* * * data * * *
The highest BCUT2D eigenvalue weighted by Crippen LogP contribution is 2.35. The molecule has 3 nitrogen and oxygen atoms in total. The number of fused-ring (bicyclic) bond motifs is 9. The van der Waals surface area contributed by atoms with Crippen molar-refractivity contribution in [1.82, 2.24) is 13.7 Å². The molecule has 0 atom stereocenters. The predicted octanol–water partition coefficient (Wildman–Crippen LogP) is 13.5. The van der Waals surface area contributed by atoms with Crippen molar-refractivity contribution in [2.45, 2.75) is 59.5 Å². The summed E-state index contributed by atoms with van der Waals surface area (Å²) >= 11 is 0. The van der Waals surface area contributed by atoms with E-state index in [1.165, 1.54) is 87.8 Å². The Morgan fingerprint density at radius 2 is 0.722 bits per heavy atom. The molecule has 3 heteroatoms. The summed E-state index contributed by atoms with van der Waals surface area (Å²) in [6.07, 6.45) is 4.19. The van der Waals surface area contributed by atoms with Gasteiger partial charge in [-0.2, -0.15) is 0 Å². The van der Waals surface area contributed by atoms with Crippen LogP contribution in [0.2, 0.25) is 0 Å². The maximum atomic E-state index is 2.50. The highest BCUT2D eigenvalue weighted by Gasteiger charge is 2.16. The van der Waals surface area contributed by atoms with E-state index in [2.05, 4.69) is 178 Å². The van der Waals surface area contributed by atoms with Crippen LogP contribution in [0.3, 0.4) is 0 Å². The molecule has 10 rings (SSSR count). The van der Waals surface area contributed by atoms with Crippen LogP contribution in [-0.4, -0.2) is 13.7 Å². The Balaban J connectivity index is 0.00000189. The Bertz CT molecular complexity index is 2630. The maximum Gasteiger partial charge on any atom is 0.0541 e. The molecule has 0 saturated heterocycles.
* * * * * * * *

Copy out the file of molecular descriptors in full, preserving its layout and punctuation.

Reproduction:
The highest BCUT2D eigenvalue weighted by Crippen LogP contribution is 2.35. The molecule has 3 nitrogen and oxygen atoms in total. The number of fused-ring (bicyclic) bond motifs is 9. The van der Waals surface area contributed by atoms with Crippen molar-refractivity contribution in [1.82, 2.24) is 13.7 Å². The molecule has 0 atom stereocenters. The predicted octanol–water partition coefficient (Wildman–Crippen LogP) is 13.5. The van der Waals surface area contributed by atoms with Crippen molar-refractivity contribution in [2.45, 2.75) is 59.5 Å². The summed E-state index contributed by atoms with van der Waals surface area (Å²) >= 11 is 0. The van der Waals surface area contributed by atoms with E-state index in [1.165, 1.54) is 87.8 Å². The Morgan fingerprint density at radius 2 is 0.722 bits per heavy atom. The molecule has 3 heteroatoms. The summed E-state index contributed by atoms with van der Waals surface area (Å²) in [6.07, 6.45) is 4.19. The van der Waals surface area contributed by atoms with Gasteiger partial charge in [-0.2, -0.15) is 0 Å². The van der Waals surface area contributed by atoms with Crippen LogP contribution in [0.2, 0.25) is 0 Å². The maximum atomic E-state index is 2.50. The highest BCUT2D eigenvalue weighted by Gasteiger charge is 2.16. The van der Waals surface area contributed by atoms with E-state index in [2.05, 4.69) is 178 Å². The van der Waals surface area contributed by atoms with Crippen LogP contribution in [0.3, 0.4) is 0 Å². The molecule has 10 rings (SSSR count). The van der Waals surface area contributed by atoms with Crippen LogP contribution in [-0.4, -0.2) is 13.7 Å². The Balaban J connectivity index is 0.00000189. The Bertz CT molecular complexity index is 2630. The maximum Gasteiger partial charge on any atom is 0.0541 e. The molecule has 0 saturated heterocycles.